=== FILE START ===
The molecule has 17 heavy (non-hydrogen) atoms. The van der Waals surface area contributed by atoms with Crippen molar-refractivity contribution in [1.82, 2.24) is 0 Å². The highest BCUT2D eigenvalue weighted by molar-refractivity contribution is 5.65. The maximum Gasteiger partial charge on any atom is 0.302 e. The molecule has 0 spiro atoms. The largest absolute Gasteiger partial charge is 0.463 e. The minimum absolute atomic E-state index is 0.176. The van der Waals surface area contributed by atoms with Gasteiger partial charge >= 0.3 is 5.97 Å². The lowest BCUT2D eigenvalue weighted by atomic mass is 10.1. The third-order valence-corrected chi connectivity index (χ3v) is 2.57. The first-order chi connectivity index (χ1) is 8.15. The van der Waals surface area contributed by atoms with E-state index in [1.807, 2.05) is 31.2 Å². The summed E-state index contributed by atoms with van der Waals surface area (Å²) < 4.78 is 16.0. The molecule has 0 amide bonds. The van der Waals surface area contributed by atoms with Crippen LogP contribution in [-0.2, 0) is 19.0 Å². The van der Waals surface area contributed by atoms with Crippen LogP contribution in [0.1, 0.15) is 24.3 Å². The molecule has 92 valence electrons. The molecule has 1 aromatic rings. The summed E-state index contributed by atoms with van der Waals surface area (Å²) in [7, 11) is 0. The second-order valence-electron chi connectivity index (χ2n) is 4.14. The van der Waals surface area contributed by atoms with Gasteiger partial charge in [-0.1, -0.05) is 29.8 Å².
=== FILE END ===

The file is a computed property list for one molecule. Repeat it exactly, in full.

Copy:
The molecule has 17 heavy (non-hydrogen) atoms. The van der Waals surface area contributed by atoms with Crippen molar-refractivity contribution in [1.82, 2.24) is 0 Å². The highest BCUT2D eigenvalue weighted by molar-refractivity contribution is 5.65. The maximum Gasteiger partial charge on any atom is 0.302 e. The molecule has 0 spiro atoms. The largest absolute Gasteiger partial charge is 0.463 e. The minimum absolute atomic E-state index is 0.176. The van der Waals surface area contributed by atoms with Gasteiger partial charge >= 0.3 is 5.97 Å². The lowest BCUT2D eigenvalue weighted by atomic mass is 10.1. The third-order valence-corrected chi connectivity index (χ3v) is 2.57. The first-order chi connectivity index (χ1) is 8.15. The van der Waals surface area contributed by atoms with E-state index in [1.807, 2.05) is 31.2 Å². The summed E-state index contributed by atoms with van der Waals surface area (Å²) < 4.78 is 16.0. The molecule has 0 amide bonds. The van der Waals surface area contributed by atoms with Crippen LogP contribution in [-0.2, 0) is 19.0 Å². The van der Waals surface area contributed by atoms with Crippen LogP contribution in [0.1, 0.15) is 24.3 Å². The molecule has 92 valence electrons. The molecule has 1 aromatic rings. The summed E-state index contributed by atoms with van der Waals surface area (Å²) in [7, 11) is 0. The second-order valence-electron chi connectivity index (χ2n) is 4.14. The van der Waals surface area contributed by atoms with Gasteiger partial charge in [-0.1, -0.05) is 29.8 Å².